Epigenomics in crops
The guiding paradigm for my research is understanding the contribution of epigenetics to heritable phenotypic variation in crop plants. Epigenetics refers to the heritable transmission of information that is not solely due to DNA sequence. My goal is to understand the role of epigenetics in trait variation in plants and learning when, how and why epigenetic traits (“epialleles”) can be passed through cell divisions to daughter cells or across generations.
My researches focuses on DNA methylation, which is known to underlie epigenetic control of some traits and is often - but not universally - stably inherited in plants. There are many unanswered questions concerning the origin, inheritance, stability and functional relevance of epialleles in large crop genomes. These questions are critical for a complete understanding of fundamental principles of genetics and will greatly affect the potential application and utility of epigenetic information for plant breeding and modern agriculture.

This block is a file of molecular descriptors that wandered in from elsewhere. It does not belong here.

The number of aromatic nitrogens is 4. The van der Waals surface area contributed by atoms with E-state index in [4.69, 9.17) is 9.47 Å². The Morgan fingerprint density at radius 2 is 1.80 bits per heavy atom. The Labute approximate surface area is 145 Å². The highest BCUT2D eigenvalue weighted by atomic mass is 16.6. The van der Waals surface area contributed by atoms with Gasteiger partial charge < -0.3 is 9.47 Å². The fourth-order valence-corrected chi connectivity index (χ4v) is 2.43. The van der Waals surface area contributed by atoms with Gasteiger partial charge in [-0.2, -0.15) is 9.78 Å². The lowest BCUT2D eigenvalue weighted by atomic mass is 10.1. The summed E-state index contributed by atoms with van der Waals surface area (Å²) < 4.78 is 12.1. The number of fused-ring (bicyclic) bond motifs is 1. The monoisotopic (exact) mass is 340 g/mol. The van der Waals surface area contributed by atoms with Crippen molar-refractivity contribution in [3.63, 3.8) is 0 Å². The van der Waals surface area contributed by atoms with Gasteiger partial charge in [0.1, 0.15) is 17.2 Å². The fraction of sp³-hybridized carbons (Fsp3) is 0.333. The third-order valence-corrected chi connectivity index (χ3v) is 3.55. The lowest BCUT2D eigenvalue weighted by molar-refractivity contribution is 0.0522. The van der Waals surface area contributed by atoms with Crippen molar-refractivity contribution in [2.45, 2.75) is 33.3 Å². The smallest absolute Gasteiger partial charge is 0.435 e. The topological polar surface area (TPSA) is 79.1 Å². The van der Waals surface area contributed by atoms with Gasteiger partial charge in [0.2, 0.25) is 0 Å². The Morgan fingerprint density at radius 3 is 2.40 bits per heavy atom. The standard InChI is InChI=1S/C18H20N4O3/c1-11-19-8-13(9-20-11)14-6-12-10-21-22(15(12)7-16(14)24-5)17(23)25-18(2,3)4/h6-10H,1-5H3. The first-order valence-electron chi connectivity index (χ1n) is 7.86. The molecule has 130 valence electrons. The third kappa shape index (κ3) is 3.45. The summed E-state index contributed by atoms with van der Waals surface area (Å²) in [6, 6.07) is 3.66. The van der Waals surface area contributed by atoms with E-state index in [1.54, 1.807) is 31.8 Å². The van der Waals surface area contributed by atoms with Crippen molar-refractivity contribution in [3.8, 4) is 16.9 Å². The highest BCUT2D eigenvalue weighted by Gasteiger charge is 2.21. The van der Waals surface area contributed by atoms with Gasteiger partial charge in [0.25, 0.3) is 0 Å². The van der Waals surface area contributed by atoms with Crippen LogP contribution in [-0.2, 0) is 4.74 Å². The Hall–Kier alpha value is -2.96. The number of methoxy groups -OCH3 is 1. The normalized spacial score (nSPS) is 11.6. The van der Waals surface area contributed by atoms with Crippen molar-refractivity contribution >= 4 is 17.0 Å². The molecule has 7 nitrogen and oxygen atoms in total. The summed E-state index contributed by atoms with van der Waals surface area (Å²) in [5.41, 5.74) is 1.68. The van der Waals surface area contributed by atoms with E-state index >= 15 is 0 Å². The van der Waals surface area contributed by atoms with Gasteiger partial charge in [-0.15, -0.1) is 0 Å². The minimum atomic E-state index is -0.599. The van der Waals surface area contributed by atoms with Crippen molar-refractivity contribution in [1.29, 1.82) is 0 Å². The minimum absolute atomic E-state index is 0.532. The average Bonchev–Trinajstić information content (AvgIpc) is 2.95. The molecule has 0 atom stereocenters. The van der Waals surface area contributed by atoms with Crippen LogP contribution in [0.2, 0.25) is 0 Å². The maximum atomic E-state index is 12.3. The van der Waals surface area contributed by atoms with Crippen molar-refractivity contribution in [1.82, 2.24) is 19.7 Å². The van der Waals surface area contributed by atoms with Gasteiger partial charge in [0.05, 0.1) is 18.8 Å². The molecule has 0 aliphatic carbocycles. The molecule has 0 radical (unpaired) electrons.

Current research projects include:
Characterizing unexpected inheritance patterns of DNA methylation in maize hybrids and their progeny
Generating maize plants without methylation and the development of tools for epigenome engineering
Identifying the accumulation and rate of epigenetic variation in clonal apple varieties
These projects utilize the crop species maize and apple, supplemented with work in models species wild foxtail millet (S. viridis) and Arabidopsis (A. thaliana). My research is driven by genomics and computational biology and I use classical forward and reverse genetic approaches. Genome editing is an important tool that I am developing to investigate epigenomes. While deploying this emerging technology to address fundamental research questions, I do so with an eye towards optimising these tools for precision epigenome engineering in crops.